Miss Julie's entire interaction with Jean across that long, hot night is an exercise in not just folly, but utter disregard for Jean's safety - the consequences for him of their eventual liaison are likely to be severe and permanent. Many times, while purporting to be honest, she slips into calling her servants and their ilk "scum" - a term she later tries to generalise to all people, without any real success. Her lack of understanding of the lives of the people that serve her persists, although she shows preliminary glimmerings of trying to comprehend. Even these first steps, though, are patronising; hearing Jean describe his childhood and life, she exclaims, "It must be so terrible to be poor!" Jean snaps back, "Not terrible, just hard". Moving from indifference to infantilising pity is not, as Jean sees immediately, a huge leap in thinking.

However, Miss Julie isn't as simple, or as simply detestable, as that, either. Strindberg's true modernity shows in his masterful display of intersectionality, long before such a concept was explicated. Miss Julie has class and wealth privilege in spades, but she is also at the mercy of some extremely toxic ideas about women and female behaviour, Jean tells her, with utter contempt, that her servants despise her for her flirtatious and familiar behaviour; they believe her to be a combination of a tease and a whore, and don't hesitate to say so, in blistering terms, once alcohol loosens their tongues.

Miss Julie's own impassioned rejection of her role as marital cattle, and the harrowing backstory of her free-thinking mother's subjugation, draws on this paradox, which is brought to its ultimate conclusion when Jean is busily constructing an elaborate fantasy about how the two of them can open a first-class hotel in Switzerland. "With what money?" Miss Julie asks. Jean replies that as he will bring his skills and expertise, she can provide the payroll. Miss Julie laughs, a bitter, incredulous sound, and tells him, "But don't you understand that I own nothing? Not this house, not the horses, not my own clothes, not the money ... It's all in my father's name. I'm as poor as you." It's at this moment that it's really brought to bear that Miss Julie's position is entirely dependent on, and mediated by, her father and his continuing goodwill. Cast out from his graces, she will indeed have no more than Jean - arguably, in fact, much less, as she has no resilience and no practical skills.

Jean is also a complex character, and played with brilliantly contained passion by Mark Leonard Winter. Like Miss Julie, he's neither entire villain nor entire hero, but speaks a lot of (class-based) truth to power while also engaging in a lot of (gender-based) obnoxiousness to both Miss Julie and Kristine. My husband said that Jean reminded him in a lot of ways of Thomas Barrow from Downton Abbey - there's the same thrusting sense of deal-making, the same desire to be free of the yoke of the master combined with the same grudging, almost reflexive, respect for the old order. Like Thomas, Jean isn't really likeable, although his revelation of some of his wounds does mitigate this somewhat. It's my opinion that in the struggle between him and Miss Julie, he emerges ascendant not because he is the better or even the stronger person, but because he is ultimately more ruthless than she.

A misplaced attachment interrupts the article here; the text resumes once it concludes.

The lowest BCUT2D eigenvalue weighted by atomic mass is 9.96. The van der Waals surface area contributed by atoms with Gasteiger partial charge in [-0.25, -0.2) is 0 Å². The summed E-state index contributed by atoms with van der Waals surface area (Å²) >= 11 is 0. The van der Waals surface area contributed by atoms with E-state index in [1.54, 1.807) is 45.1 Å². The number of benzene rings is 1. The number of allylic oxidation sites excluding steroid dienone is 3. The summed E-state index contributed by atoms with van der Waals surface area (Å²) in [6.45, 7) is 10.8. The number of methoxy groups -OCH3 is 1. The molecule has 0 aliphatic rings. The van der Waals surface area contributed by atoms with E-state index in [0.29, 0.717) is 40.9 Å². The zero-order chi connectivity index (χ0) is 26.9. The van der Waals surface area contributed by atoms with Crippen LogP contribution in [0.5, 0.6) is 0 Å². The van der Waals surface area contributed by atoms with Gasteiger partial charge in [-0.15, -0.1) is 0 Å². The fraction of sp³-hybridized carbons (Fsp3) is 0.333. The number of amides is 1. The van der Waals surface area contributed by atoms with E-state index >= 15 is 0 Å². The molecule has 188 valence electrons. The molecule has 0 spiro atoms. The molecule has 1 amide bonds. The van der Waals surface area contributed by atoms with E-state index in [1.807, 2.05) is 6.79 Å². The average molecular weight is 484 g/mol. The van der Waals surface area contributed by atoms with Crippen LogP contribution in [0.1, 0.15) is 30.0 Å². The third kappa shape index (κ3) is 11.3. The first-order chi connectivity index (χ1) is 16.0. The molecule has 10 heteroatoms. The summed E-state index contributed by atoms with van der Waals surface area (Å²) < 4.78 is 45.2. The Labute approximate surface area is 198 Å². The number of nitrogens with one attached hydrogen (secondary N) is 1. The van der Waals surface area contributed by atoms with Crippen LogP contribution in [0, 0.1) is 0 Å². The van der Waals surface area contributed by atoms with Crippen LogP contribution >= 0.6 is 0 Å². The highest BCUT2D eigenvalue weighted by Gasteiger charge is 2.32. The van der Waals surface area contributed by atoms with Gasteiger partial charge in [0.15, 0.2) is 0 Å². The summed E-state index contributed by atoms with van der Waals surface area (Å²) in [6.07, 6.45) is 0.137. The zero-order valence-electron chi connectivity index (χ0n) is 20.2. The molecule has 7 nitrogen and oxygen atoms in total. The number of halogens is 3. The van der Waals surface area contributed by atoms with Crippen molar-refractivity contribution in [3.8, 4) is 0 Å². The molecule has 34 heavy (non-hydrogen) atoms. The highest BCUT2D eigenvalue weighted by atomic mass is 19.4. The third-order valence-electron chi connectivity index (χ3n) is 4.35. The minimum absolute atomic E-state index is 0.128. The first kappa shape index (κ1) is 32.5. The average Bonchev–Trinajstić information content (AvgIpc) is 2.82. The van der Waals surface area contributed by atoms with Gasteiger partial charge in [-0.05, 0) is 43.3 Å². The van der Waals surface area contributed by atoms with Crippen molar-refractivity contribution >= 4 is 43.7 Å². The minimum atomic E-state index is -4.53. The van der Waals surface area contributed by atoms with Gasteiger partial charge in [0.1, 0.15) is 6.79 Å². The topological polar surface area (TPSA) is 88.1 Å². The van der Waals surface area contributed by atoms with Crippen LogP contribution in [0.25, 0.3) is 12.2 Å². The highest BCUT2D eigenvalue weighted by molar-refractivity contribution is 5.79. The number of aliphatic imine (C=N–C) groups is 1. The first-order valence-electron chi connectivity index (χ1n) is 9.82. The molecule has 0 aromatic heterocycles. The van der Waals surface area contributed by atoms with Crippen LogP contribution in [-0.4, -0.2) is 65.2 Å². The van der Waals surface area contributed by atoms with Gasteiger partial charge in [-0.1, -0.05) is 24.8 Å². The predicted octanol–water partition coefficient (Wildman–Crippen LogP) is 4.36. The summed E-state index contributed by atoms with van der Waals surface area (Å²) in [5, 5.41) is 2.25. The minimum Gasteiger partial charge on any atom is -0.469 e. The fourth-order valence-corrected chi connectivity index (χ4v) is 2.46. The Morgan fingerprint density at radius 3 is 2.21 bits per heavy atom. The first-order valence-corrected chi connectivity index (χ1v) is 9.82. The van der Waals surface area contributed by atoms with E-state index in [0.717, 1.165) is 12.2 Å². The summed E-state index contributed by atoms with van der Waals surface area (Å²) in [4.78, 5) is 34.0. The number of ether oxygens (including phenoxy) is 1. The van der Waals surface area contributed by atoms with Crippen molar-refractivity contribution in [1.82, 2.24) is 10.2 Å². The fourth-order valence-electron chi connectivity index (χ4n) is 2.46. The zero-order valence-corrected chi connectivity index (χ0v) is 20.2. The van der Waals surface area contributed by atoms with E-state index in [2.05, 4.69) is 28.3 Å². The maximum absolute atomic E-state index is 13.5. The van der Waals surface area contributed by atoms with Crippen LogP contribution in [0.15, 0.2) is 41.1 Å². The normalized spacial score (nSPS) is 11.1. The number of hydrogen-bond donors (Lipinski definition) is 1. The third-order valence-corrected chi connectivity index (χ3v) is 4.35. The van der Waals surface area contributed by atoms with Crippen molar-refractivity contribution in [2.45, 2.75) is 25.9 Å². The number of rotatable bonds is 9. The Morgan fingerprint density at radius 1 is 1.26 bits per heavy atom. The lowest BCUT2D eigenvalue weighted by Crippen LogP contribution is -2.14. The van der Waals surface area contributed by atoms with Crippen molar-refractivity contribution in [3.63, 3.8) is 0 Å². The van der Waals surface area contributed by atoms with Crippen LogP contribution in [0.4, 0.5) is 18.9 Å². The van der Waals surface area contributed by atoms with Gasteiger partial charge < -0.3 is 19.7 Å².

One of the biggest changes that the MTC production makes to Miss Julie is the ending, which gives Kristine an entirely new speech, alters (at least implicitly) the outcome, and underlines a point that the play has been making from the very first scene of cooking in the kitchen: that, in a very real sense, Kristine is the only hero of the piece. Kristine, unlike either Jean or Miss Julie, both knows who she is, and what she will accept from others.

Kristine is the character most altered from Strindberg's original work, in which she was little but a fairly limited, conventional, moralising servant. In the MTC's production, Kristine is the voice of ethical reason, calling continually to both Jean and Miss Julie to turn back from self- and other-destructive action and towards a mindset of respect. At the end of the day, she is the only one who need not ask forgiveness for the events of that hot, fretful night. Played with dignity and depth by Zahra Newman, Kristine emerges as the only character who knows the reasons for her decisions, and stands behind them without shame.

Overall, we found this a powerful, contemporary and flawlessly executed version of one of the great pieces of modernist naturalistic theatre. We're still talking about it, and I would not be surprised if Miss Julie visits my dreaming for many nights to come.

1 comment:

  1. Great review! Kathy.
    Thank you for sharing a wonderful experience.